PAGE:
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Sister of Buffalo massacre victim explains son’s courtroom outburst at killer’s sentencing

ABC News

(BUFFALO, N.Y.) — As she stared down the teenager who murdered her sister and nine other Black people in the racially motivated Buffalo mass shooting, Barbara Massey Mapps said her blood was boiling to the point she wanted to reach out and wring his neck.


As Mapps gave a blistering victim impact statement in Erie County Court Wednesday, she said her anger grew as she interpreted the look on killer Payton Gendron’s face as someone “who doesn’t care.” But it was her 46-year-old son, Damore Mapps, the oldest of her late sister Katherine “Kat” Massey’s nephews, who made an attempt in court to physically assault Gendron.

As his mother was speaking and pounding her hand on the prosecution’s table to seize Gendron’s attention, Damore Mapps, who was standing next to her, suddenly charged towards Gendron and lunged at the 19-year-old, wildly swinging his fists as courtroom guards restrained him and hustled the handcuffed defendant out of the courtroom.

“He wouldn’t have went up there if it weren’t for me. He saw me emotional and I’m his mom. ‘Mom’s hurt, I’m gonna protect my mother,'” Barbara Massey Mapps said of her son at a post-sentencing news conference. “This is the way we were brought up. You hurt one of us, you hurt us all.”

The courtroom outburst briefly halted the hearing and cut short Mapps’ statement, moments after she told Gendron “you don’t know a damn thing about Black people. We’re human.”

She said her son was extremely close to her 72-year-old sister and that his still “raw” emotions emerged in the courtroom.

“He’s the one who called Kat ‘Triple Black’ … because she was so proud of her heritage,” said Mapps, who referenced the nickname in her statement.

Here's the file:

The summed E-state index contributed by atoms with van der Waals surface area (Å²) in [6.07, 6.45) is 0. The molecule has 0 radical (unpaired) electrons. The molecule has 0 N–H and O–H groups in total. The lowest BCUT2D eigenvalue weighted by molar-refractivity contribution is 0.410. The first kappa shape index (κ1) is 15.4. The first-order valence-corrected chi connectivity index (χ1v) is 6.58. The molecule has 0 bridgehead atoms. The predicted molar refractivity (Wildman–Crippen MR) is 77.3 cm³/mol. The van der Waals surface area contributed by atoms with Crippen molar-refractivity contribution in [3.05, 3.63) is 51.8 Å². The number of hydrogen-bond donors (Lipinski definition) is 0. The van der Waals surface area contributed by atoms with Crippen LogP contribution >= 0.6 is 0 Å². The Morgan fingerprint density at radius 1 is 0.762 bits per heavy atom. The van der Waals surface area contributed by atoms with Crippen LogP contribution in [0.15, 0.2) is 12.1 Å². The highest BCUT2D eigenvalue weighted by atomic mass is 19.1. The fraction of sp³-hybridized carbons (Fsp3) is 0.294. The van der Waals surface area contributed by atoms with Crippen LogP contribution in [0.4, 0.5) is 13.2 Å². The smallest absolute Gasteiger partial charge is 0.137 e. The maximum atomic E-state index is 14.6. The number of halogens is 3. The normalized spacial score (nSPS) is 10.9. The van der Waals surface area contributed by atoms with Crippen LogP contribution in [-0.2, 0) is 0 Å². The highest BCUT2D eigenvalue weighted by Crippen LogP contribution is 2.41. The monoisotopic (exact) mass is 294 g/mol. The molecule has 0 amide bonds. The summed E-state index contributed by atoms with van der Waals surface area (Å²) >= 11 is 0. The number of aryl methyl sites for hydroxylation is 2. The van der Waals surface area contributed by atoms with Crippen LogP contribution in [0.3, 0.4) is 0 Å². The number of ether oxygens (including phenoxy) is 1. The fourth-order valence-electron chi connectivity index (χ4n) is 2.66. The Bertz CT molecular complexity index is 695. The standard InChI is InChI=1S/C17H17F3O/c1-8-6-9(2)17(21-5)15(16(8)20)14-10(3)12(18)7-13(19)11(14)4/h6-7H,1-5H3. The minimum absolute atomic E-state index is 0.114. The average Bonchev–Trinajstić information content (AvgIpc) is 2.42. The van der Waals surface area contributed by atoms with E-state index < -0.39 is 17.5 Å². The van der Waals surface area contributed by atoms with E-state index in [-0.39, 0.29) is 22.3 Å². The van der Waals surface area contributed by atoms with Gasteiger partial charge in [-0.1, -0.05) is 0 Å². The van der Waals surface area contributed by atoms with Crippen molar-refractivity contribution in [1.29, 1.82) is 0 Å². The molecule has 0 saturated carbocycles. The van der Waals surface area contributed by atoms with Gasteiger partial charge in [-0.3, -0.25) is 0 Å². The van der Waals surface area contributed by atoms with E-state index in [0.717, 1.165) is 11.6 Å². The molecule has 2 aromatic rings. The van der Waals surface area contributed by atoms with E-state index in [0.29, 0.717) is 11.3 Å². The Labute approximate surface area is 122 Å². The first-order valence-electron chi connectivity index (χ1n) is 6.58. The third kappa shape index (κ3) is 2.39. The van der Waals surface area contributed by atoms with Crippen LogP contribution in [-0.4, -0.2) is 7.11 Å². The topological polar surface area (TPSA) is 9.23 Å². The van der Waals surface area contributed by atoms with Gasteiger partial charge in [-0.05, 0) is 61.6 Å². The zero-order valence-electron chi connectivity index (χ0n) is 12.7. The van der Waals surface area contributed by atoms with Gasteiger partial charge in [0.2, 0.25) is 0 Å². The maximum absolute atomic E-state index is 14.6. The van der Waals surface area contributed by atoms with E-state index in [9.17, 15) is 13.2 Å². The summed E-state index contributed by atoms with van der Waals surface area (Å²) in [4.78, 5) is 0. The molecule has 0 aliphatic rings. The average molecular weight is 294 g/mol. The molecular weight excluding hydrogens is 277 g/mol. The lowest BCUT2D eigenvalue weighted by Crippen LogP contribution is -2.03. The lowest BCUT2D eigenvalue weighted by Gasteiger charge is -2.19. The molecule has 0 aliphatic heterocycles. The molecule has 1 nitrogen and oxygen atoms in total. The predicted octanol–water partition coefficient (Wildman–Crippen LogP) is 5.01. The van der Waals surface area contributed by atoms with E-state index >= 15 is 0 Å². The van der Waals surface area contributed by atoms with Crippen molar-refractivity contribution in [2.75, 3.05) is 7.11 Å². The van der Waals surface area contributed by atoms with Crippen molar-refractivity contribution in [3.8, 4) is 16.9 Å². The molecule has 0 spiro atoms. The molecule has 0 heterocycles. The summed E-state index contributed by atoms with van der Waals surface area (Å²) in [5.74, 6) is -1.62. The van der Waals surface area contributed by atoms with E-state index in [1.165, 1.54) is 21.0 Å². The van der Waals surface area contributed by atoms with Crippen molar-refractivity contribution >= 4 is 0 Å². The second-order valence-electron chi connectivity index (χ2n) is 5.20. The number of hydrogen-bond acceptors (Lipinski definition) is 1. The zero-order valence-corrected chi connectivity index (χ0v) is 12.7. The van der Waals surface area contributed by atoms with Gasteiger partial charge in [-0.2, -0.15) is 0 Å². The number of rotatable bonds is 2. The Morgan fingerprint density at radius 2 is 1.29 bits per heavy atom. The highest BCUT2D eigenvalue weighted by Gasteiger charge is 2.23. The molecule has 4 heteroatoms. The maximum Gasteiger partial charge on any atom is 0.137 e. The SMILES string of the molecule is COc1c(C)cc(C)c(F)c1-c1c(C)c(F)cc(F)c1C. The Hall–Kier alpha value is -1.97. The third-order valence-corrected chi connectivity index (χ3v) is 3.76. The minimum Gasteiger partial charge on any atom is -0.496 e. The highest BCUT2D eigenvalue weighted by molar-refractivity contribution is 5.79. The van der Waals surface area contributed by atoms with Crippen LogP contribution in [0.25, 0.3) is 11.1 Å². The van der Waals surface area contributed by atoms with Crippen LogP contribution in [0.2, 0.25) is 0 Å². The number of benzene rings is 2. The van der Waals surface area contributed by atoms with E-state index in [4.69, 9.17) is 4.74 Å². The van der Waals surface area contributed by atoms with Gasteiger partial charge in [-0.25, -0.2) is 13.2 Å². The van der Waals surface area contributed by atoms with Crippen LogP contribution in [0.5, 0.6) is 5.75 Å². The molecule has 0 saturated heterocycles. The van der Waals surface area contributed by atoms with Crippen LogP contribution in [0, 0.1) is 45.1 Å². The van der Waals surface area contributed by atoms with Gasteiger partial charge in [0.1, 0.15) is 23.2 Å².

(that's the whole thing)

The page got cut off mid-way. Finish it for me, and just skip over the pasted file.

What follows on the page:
No charges were filed against Damore Mapps, who was not allowed back in the courtroom when the sentencing hearing resumed.

Barbara Massey Mapps, 65, said that as she spoke directly to Gendron, anger and satisfaction coursed through her body. While telling Gendron, “I would hurt you so bad,” if he weren’t surrounded by guards, she said it felt good to finally unburden her pent-up rage.

“I wanted to choke him until my fingerprints left a mark around his neck. That’s what I wanted from the bottom of my heart,” she said. “I have not felt this good since 5/14, since I could speak to him.”

During the hearing, Gendron apologized to the families of the 10 people he killed and the three he wounded in the May 14, 2022, racially motivated mass shooting at a Tops supermarket on Buffalo’s east side.

But Mapps said she felt Gendron’s mea culpa did not strike her as sincere. She said she suspects he only gave a statement in an attempt to avoid the death penalty, which he still faces in the pending federal case against him.

“I feel that he could care less about what he did,” Mapps said.

Gendron pleaded guilty in November to 15 state charges, including murder and attempted murder. He is the first person in state history to be charged with domestic terrorism motivated by hate.

Judge Susan Eagan imposed mandatory sentences of life in prison without the possibility of parole for each of the 10 victims Gendron killed and 25 years for each of the three victims he shot and wounded. Eagan told Gendron there would be “no mercy for you, no understanding, no second chances.”

In addition to the state case, Gendron is facing hate and domestic terrorism charges in federal court. His attorneys said he might consider pleading guilty if federal prosecutors agree not to pursue the death penalty.

While several family members who spoke in state court on Wednesday said they would rather see Gendron rot in prison, Mapps said, “I want to have the death penalty.”

“A lot of my family now wants him to be in jail for 200 to 300 years. I think that’s a waste of money,” Mapps said. “If anybody deserves the death penalty, it’s him.”

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